Monday, 4 November 2013

Marian Monday: Axion Estin

The Axion Estin (It is Truly Meet) is originally the title of a theotokion (Marian hymn) popular in the Eastern Church. Tradition tells us that the hymn has an angelic origin:
During the reign of the emperors Basil and Constantine Porphyrogenitos, a certain Elder and his disciple lived near Karyes, the administrative center of the Holy Mountain. 
One Saturday night, the Elder went to Karyes for an all-night vigil. He instructed his disciple to remain behind and read the service in their cell. As it grew dark, the disciple heard a knock on the door. When he opened the door, he saw an unknown monk who called himself Gabriel, and he invited him to come in. They stood before the icon of the Mother of God and read the service together with reverence. 
During the Ninth Ode of the Canon, the disciple began to sing "My soul magnifies the Lord…" with the Irmos of St Cosmas the Hymnographer: "More honorable than the Cherubim…." 
The stranger sang the next verse, "For He has regarded the low estate of His handmaiden…." Then he chanted something the disciple had never heard before, "It is truly meet to bless Thee, O Theotokos, ever-blessed and most pure, and the Mother of our God…" Then he continued with, "More honorable than the Cherubim.…" 
While the hymn was being sung, the icon of the Theotokos shone with a heavenly light. The disciple was moved by the new version of the familiar hymn, and asked his guest to write the words down for him. When the stranger asked for paper and ink, the disciple said that they did not have any.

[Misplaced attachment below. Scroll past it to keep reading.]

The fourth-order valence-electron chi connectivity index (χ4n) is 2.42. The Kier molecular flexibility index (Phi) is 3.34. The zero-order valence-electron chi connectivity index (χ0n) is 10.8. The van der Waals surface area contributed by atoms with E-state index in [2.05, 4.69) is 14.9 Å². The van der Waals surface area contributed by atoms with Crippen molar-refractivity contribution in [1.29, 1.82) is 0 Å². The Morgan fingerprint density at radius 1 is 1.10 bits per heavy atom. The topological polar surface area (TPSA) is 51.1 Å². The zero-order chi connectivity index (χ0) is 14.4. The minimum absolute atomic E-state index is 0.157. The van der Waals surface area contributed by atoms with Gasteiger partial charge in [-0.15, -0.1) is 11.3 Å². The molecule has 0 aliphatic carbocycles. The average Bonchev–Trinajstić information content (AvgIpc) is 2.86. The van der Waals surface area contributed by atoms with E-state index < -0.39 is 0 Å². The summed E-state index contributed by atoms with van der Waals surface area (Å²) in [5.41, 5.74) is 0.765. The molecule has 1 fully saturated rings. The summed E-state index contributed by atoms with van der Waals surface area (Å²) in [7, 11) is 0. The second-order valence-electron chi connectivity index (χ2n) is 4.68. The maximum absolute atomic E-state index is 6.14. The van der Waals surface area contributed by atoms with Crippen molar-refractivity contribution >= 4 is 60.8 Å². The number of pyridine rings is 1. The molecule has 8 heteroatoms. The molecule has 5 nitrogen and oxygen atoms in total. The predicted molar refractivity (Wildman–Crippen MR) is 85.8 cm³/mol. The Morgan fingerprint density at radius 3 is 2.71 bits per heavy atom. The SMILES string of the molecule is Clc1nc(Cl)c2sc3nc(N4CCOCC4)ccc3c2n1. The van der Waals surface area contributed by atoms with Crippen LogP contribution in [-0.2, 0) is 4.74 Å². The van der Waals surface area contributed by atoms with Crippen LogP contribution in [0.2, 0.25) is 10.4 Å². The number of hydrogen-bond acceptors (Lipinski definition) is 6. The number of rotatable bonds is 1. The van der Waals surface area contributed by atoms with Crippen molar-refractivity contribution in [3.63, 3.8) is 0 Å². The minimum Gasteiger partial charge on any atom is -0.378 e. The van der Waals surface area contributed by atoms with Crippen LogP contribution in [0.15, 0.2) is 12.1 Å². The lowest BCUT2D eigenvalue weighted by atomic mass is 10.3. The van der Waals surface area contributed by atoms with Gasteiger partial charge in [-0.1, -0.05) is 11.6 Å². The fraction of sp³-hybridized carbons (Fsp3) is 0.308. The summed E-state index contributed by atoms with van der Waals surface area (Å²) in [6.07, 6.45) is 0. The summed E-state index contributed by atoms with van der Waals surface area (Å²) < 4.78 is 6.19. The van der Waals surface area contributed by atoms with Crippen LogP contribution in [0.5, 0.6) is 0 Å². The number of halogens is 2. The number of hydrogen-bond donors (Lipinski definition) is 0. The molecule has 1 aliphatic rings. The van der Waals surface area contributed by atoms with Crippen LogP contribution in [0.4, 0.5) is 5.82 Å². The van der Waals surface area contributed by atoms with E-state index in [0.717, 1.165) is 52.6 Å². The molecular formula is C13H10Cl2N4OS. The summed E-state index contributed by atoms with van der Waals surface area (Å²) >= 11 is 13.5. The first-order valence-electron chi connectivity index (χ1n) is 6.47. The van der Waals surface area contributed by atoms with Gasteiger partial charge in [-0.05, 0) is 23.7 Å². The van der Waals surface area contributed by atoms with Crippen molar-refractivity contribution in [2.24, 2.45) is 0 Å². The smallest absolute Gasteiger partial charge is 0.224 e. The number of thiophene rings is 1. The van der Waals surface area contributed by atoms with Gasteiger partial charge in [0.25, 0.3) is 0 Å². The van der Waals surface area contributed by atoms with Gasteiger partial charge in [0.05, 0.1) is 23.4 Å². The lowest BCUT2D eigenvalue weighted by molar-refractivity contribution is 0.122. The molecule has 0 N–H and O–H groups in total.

The stranger took a roof tile and wrote the words of the hymn on its surface with his finger. The disciple knew then that this was no ordinary monk, but the Archangel Gabriel. Then he disappeared, and the icon of the Mother of God continued to radiate light for some time afterward.

The icon of Axion Estin can be recognised by the following specifics:

  • Mary and Child Jesus, both usually crowned, appear facing to the left side of the viewer, with eyes typically looking directly at the viewer, although some renditions may portray their eyes gazing upwards to the heavens, or downwards to the earth.
  • Mary's left hand supports the sitting Child Jesus, while her right hand holds Jesus's right arm or hand, which holds a parchment, open or rolled.
  • Alternatively, Mary's right hand and Jesus's right hand may be holding that same parchment.
  • If open, the parchment reads: "The Spirit of the Lord is upon me." (Luke 4:18)
  • There is usually a pair of angels near Mary's head who are touching Mary's crown, or crowning her. This indicates that the queenly status of Mary is bestowed upon her in Heaven, whereas Jesus's kingly status is inherent, not given.
  • If the icon is coloured, Mary is usually depicted wearing her usual Theotokos garments: red veil covering a blue robe underneath. In iconography, red is the colour of divinity and blue is the colour of humanity, a fitting representation of the human Mary clothed in divinity (adult Christ, such as in the icon of Pantocrator is usually depicted wearing the colours in an exactly opposite manner: the divine Christ clothed in humanity). However in this icon, Child Jesus usually wears white.

Below is an English-language rendition of the Byzantine hymn of Axion Estin — thanks to St. Peter's List for finding it and posting it first:


It is truly meet to bless thee, O Theotokos,
ever blessed, and most pure, and the Mother of our God,
more honorable than the cherubim,
and more glorious beyond compare than the seraphim,
who without corruption gavest birth to God the Word.
True Theotokos, we magnify thee!

The Eastern Church commemorates the icon on June 11 and July 13. The appearance of the Archangel Gabriel to a monk on Mt. Athos, and the revelation of the hymn "It is Truly Meet" is commemorated on June 11.

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